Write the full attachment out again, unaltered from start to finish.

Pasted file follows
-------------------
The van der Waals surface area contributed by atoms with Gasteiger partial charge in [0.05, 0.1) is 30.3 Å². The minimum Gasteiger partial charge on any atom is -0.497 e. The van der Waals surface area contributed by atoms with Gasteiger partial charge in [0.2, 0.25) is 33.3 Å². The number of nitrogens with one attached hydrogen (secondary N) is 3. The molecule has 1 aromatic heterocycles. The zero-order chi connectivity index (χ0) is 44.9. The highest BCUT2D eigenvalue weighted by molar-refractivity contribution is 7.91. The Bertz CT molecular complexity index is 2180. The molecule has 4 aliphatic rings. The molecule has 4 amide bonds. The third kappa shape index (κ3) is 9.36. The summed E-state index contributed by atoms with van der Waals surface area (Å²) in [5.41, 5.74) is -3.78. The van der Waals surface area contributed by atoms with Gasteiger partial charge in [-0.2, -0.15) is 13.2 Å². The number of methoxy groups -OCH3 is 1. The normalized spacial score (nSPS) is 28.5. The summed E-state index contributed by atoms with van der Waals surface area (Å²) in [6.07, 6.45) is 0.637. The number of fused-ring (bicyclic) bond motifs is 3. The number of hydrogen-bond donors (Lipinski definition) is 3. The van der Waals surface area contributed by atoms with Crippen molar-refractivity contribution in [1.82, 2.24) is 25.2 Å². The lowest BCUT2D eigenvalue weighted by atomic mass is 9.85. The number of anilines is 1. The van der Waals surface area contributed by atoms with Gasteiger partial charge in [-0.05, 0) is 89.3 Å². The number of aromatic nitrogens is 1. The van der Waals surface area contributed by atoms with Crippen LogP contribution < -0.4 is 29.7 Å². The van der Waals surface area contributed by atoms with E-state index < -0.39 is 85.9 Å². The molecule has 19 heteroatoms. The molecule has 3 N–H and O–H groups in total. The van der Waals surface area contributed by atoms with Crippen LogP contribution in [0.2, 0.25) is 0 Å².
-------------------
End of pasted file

The van der Waals surface area contributed by atoms with Gasteiger partial charge in [0.05, 0.1) is 30.3 Å². The minimum Gasteiger partial charge on any atom is -0.497 e. The van der Waals surface area contributed by atoms with Gasteiger partial charge in [0.2, 0.25) is 33.3 Å². The number of nitrogens with one attached hydrogen (secondary N) is 3. The molecule has 1 aromatic heterocycles. The zero-order chi connectivity index (χ0) is 44.9. The highest BCUT2D eigenvalue weighted by molar-refractivity contribution is 7.91. The Bertz CT molecular complexity index is 2180. The molecule has 4 aliphatic rings. The molecule has 4 amide bonds. The third kappa shape index (κ3) is 9.36. The summed E-state index contributed by atoms with van der Waals surface area (Å²) in [5.41, 5.74) is -3.78. The van der Waals surface area contributed by atoms with Gasteiger partial charge in [-0.2, -0.15) is 13.2 Å². The number of methoxy groups -OCH3 is 1. The normalized spacial score (nSPS) is 28.5. The summed E-state index contributed by atoms with van der Waals surface area (Å²) in [6.07, 6.45) is 0.637. The number of fused-ring (bicyclic) bond motifs is 3. The number of hydrogen-bond donors (Lipinski definition) is 3. The van der Waals surface area contributed by atoms with Crippen molar-refractivity contribution in [1.82, 2.24) is 25.2 Å². The lowest BCUT2D eigenvalue weighted by atomic mass is 9.85. The number of anilines is 1. The van der Waals surface area contributed by atoms with Gasteiger partial charge in [-0.05, 0) is 89.3 Å². The number of aromatic nitrogens is 1. The van der Waals surface area contributed by atoms with Crippen LogP contribution < -0.4 is 29.7 Å². The van der Waals surface area contributed by atoms with E-state index < -0.39 is 85.9 Å². The molecule has 19 heteroatoms. The molecule has 3 N–H and O–H groups in total. The van der Waals surface area contributed by atoms with Crippen LogP contribution in [0.2, 0.25) is 0 Å².